10/22/2020 – 07:31am
A group of longtime friends who were college classmates and members of The University
of Southern Mississippi’s (USM) famed Pride of Mississippi Marching Band have formed
a national education advocacy organization to help combat the vaping epidemic on middle
school, high school and community college campuses.
The mission of their new project, Schools Against Vaping, is to provide vaping research
and support for America’s public, parochial, and private schools, and their educational
and organizational partners. According to the CDC, more than five million middle and
high school students are currently using some form of e-cigarettes, more than the
teen use of traditional cigarettes. Many students are now addicted, and bringing their
vaping devices onto school campuses across the country. A study by Stanford University
has also found that those who vape are five times more likely to contract the COVID-19
The Kappa Kappa Psi Honorary Band Fraternity brothers have not reassembled since Brett
Favre was quarterback at USM. Golden Eagles, all, the one-time education majors now
stay in touch via social media as they weather the pandemic and embrace a new challenge
in their fight against vaping.
Mississippi’s Michael Marks (tenor sax) is currently serving as national executive
director of Schools Against Vaping. Marks is a retired longtime Pine Belt area speech
and theater educator who earned the America’s Outstanding Teacher of the Performing
Arts designation, and is a former national officer of the three million-member National
Education Association (NEA).
He is undaunted by the challenge facing the group and the country’s schools.
“Vaping is not my first rodeo,” said Marks, who served as official teacher partner
for Mississippi’s Tobacco Advisory Council. Under the leadership of former Mississippi
Attorney General Mike Moore, who led the national tobacco lawsuit for this country,
Marks said he heeded the lesson in perseverance. “I will always stand up for America’s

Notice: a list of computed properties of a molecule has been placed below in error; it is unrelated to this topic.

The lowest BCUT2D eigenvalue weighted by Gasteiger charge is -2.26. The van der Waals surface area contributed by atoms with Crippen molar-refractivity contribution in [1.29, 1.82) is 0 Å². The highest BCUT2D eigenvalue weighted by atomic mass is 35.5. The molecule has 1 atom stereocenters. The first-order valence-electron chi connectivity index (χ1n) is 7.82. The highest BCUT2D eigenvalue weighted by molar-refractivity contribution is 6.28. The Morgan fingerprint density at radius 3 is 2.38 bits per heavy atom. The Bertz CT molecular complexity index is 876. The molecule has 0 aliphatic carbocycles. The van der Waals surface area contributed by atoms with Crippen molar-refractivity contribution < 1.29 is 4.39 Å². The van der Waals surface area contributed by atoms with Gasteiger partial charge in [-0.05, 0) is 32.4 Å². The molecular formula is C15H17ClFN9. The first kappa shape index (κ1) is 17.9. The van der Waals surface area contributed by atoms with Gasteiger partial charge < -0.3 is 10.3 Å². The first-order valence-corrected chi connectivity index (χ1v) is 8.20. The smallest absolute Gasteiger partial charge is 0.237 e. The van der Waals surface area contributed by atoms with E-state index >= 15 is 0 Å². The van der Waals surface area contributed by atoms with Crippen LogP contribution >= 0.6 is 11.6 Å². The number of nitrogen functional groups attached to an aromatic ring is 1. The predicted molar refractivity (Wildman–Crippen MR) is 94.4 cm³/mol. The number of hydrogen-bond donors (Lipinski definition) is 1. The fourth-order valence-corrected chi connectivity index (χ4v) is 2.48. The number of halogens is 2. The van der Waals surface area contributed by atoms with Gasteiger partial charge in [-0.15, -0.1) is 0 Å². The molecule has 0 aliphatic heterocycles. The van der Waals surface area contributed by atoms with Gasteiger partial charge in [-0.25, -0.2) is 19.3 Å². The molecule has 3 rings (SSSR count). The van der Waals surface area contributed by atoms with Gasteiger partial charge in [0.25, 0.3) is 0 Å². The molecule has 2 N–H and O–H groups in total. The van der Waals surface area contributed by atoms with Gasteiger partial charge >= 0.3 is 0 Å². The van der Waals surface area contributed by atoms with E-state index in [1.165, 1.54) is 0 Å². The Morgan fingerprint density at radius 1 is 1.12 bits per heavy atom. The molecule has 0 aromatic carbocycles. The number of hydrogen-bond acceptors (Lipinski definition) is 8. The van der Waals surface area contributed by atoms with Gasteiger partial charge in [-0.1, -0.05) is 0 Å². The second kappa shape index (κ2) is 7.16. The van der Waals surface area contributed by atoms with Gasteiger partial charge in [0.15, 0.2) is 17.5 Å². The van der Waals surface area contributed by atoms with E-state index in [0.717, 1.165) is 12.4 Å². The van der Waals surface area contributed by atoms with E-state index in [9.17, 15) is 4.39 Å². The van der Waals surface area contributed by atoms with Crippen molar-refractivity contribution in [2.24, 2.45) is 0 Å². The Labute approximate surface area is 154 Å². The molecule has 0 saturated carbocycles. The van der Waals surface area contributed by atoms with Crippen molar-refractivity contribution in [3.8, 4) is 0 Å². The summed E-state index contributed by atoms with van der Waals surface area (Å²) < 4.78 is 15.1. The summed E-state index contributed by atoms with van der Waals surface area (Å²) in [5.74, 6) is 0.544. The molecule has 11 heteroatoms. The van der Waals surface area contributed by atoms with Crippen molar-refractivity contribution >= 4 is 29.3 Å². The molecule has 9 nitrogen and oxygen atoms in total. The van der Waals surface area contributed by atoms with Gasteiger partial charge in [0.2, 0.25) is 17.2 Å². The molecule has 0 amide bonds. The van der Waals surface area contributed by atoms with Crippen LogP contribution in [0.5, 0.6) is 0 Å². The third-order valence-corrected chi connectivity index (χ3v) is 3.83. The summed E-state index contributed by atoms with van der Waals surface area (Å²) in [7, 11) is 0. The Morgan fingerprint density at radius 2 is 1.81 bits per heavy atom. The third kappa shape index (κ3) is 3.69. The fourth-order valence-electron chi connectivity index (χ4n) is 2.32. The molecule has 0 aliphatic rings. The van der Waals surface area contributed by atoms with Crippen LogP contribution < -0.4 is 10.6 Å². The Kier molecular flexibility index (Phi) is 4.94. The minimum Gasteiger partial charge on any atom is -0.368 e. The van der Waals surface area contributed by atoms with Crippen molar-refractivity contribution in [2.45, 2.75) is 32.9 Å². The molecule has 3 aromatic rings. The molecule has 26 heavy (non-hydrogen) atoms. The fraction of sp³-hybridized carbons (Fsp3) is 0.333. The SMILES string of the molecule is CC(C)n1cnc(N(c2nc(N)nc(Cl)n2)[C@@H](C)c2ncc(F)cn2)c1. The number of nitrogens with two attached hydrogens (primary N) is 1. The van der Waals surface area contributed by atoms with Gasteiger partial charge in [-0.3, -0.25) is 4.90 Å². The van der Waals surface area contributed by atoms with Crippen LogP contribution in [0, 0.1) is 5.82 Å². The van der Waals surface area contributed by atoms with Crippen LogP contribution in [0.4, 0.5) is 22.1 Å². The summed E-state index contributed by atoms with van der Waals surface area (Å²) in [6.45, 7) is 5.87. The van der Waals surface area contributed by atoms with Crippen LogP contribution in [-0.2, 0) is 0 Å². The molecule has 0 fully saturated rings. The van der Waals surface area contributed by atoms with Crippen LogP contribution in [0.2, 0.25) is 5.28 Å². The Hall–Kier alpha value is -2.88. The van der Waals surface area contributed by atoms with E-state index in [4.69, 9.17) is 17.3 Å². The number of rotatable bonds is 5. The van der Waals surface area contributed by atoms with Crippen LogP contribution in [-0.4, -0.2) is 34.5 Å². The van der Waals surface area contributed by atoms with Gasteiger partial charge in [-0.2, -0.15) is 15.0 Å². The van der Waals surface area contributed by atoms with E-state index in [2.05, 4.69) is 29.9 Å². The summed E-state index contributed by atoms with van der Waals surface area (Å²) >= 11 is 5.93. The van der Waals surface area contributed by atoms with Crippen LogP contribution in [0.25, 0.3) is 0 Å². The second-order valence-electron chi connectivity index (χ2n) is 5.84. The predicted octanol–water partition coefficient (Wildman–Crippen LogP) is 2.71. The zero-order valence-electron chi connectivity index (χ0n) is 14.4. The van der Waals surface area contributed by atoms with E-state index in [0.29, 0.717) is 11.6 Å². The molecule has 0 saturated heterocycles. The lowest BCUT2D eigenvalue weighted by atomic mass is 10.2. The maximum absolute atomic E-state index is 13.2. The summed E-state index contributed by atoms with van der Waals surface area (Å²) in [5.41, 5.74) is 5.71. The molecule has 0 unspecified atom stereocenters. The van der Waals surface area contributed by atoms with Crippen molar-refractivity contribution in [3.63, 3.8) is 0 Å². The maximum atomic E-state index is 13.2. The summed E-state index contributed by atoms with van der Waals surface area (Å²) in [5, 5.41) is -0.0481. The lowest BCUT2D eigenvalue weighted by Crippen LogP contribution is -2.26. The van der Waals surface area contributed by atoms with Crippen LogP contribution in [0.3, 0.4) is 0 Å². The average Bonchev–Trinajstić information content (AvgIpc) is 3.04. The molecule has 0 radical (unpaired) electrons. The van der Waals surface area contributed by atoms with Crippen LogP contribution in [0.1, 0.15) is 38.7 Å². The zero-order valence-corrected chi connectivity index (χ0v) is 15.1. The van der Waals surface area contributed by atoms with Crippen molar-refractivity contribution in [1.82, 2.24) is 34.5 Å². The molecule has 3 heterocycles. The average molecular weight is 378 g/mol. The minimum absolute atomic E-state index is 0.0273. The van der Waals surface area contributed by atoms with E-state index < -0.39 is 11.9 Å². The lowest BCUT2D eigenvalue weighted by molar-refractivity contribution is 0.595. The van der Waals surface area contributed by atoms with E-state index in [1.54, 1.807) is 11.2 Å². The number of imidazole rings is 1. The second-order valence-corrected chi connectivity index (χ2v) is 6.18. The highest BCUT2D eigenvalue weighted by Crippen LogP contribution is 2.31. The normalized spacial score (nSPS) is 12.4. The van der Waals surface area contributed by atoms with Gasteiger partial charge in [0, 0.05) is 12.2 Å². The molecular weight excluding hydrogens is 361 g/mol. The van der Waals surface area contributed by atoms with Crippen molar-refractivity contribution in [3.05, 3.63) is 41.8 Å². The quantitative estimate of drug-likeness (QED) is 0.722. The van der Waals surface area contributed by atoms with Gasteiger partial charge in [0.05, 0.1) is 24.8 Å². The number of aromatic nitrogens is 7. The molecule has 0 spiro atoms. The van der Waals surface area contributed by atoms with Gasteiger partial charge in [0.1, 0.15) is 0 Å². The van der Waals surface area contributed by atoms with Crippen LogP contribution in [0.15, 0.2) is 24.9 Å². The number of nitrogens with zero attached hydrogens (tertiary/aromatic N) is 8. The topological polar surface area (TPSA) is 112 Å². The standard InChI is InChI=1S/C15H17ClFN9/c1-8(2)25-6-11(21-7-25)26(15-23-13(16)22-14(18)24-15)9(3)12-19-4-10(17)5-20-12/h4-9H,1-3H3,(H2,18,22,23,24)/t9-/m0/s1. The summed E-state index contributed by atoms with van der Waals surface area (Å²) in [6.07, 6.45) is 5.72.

Robert Magee (solo flute), current executive director of The Engineering Society of
Detroit and a former Vice-President of AT&T, notes the fact that vaping was originally
purported to be a safer alternative to cigarettes. “The cure can sometimes be worse
than the cause,” he said. “I will do everything in my power to promote the health
and welfare of the high school students in my program.”
Ken Leach (oboe), who directs an after-school arts enrichment program for St. Anna’s
Episcopal in New Orleans, agrees. “Compromised immune and respiratory systems are
the hallmarks of vaping, and threaten to leave my students highly susceptible to CoVid-19,”
he said. “America’s students deserve the support of their educational family.”
Jimmy Harrington (drum major), educational consultant with California’s Sonoma County
Department of Education in the San Francisco Bay area, has taught K-12 in Alaska,
California and Mississippi as a general music educator, and has seen student vaping
up close and personal. “It is time for schools to push back against the false marketing
that targets teens and onerous business practices of this industry,” Harrington said.
Robert Keating (trumpet), performing arts chair at Florida’s Gulliver Preparatory
School, recognizes that the costs incurred by schools due to vaping is staggering.
“Camera surveillance near bathrooms, removing doors from bathroom stalls, banning
flash drives, hiring more staff to patrol restrooms … the stories I hear from colleagues
across the country are horrific, let alone the intangible institutional energy, teacher
frustration and time spent on student/teacher confrontation,” Keating said.
James Hannah (trombone) acknowledges now is the time for the education family to step
up to the plate to help students. “One in four high school students admits to using
a vaping product daily. Teaching is hard enough without taking on a generation of
students addicted to nicotine,” said Hannah, a retired director of bands for Plano
West High School in Texas.
Robert Sevier (clarinet), a retired Hattiesburg middle school music teacher and currently
a Hattiesburg Clinic psychologist working with children and adolescents, humorously
mused on the group’s longtime mantra. “Musicians are always ‘instrumental.’ The lessons
we learned 40 years ago as members of The Pride serve us well today as adults: work
hard, demand good results, and support each other to the top.”
Learn more about Schools Against Vaping at www.SchoolsAgainstVaping.org.